In the colonel’s crushing grip
In 2011, the novelist Hisham Matar went back to Libya, the country he had left as a child three decades earlier. Muammar Gaddafi was gone and, writes Matar, “spring was more verdant than anyone could remember, which was taken as an omen for the better future that would surely follow”.
Matar notes how even the architecture had changed since he was a boy. Back then the houses were unfenced, the doors open except during the worst heat — but now, after the years of dictatorship, “high brick walls keep out the views and the windows are almost permanently shuttered”. Under authoritarianism people retreat, carefully, to the most private realm and so the buildings are a metaphor for the country.
Matar went to Tripoli, to Benghazi and also back to the place where his centenarian grandfather Hamed, a renowned rebel against the Italian colonial power, had lived. There he met his Uncle Mahmoud, his father’s much younger brother, who had been released by the regime in the opening days of the Arab Spring after 21 years in prison.
In Benghazi, he writes, “I had never been anywhere so burdened with memories yet also charged with possibilities for the future, positive and negative, and each just as potent and probable as the other.” Libyans held their future in their hands after decades of dictatorship. At that stage no one could know what they would do with it.
However, Matar, whose first novel, In the Country of Men, described life under the Gaddafi regime, had other business and that is the real story of his memoir The Return.
He had charged himself with finding out the truth about his father, Jaballa Matar, an opponent of Gaddafi who was abducted in Cairo (with the connivance of the Mubarak government) in 1990, imprisoned in Abu Salim in Tripoli, a jail nicknamed the Gates of Hell, and whose communication with the outside world had stopped in the mid-1990s.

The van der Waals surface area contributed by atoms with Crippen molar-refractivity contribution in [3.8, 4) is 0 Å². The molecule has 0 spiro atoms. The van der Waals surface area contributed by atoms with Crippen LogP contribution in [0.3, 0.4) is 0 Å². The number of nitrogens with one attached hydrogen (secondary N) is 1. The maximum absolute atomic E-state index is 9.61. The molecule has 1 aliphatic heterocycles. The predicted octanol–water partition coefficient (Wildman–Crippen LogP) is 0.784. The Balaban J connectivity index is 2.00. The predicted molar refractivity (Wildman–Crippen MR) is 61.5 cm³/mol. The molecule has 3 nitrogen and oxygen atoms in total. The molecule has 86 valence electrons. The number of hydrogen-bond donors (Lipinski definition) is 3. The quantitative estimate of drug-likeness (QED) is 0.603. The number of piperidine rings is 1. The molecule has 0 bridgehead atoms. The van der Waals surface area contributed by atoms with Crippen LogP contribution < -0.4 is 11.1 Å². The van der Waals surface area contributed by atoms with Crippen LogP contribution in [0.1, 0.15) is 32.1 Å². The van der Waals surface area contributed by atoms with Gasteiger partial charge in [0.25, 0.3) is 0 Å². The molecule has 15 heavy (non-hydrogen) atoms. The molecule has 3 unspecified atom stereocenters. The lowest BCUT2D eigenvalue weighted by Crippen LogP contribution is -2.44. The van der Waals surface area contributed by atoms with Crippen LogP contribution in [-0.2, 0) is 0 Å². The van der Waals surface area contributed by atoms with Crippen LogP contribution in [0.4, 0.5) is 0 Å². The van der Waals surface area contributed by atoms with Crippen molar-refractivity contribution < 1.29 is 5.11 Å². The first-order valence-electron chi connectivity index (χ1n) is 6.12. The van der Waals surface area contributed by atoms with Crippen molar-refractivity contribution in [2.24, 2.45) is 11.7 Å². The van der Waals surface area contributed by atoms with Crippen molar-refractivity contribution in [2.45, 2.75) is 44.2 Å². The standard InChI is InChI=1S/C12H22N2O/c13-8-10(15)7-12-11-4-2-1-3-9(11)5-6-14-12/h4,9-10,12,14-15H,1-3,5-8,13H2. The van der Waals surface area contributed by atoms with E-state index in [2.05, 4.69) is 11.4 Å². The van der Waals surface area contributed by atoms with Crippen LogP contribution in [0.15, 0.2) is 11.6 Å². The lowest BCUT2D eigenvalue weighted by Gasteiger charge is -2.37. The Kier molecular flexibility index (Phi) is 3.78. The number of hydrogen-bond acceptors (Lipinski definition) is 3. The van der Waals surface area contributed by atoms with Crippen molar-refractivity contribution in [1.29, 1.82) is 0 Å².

After that, Matar did everything he could to try to find out what had happened to Jaballa, even flying from Europe to Oklahoma to speak to a man who might know something. “When Gaddafi took my father,” he writes towards the end of the book, “he placed me in a space not much bigger than the cell father was in.”
The title of the book is also a metaphor, because going back to Libya is almost the least important part of it. The Return also refers to the father being returned to his son. And the most striking scene is set not in Benghazi or in the family home town of Ajdabiya, but in London a year earlier. There, in the Jumeirah Carlton Tower hotel in Knightsbridge, Matar met Saif al-Islam Gaddafi, the second son of the Libyan tyrant.
The moment and the place are beautifully described: its tawdry wealth as well as its air of menace: A woman who looked a little embarrassed occupied the centre of the lobby plucking away at a harp. Her skill was clear but she had obviously been instructed to stick to instrumentals of well-known pop songs. She was now in the opening bars of Yesterday by the Beatles. We spotted the television preacher Amr Khaled sitting with a group of admirers. At several other tables around the lobby high-class prostitutes sat in pairs, sipping wine. They looked like artificial flowers. After a marathon of popular tunes the harpist allows herself a brief diversion. One of Bach’s Goldberg Variations. Number 7 I think. It lasted about a minute.
Saif turned up an hour late with a lawyer and some security men and the desire that he and Matar could become friends, resolve the business of Jaballa and move ahead for the sake of Libya.
Although it is clear to the reader that Saif is telling Matar that his father is dead, Matar needs to hear it formally and Saif is trying to place conditions on the admission.
The two men correspond intermittently afterwards by text and a tone of desperation enters the discussion — the desperate one being Saif.
“What better confirmation of the regime’s transformation,” observes Matar, “than the son of a dissident working with the son of a dic-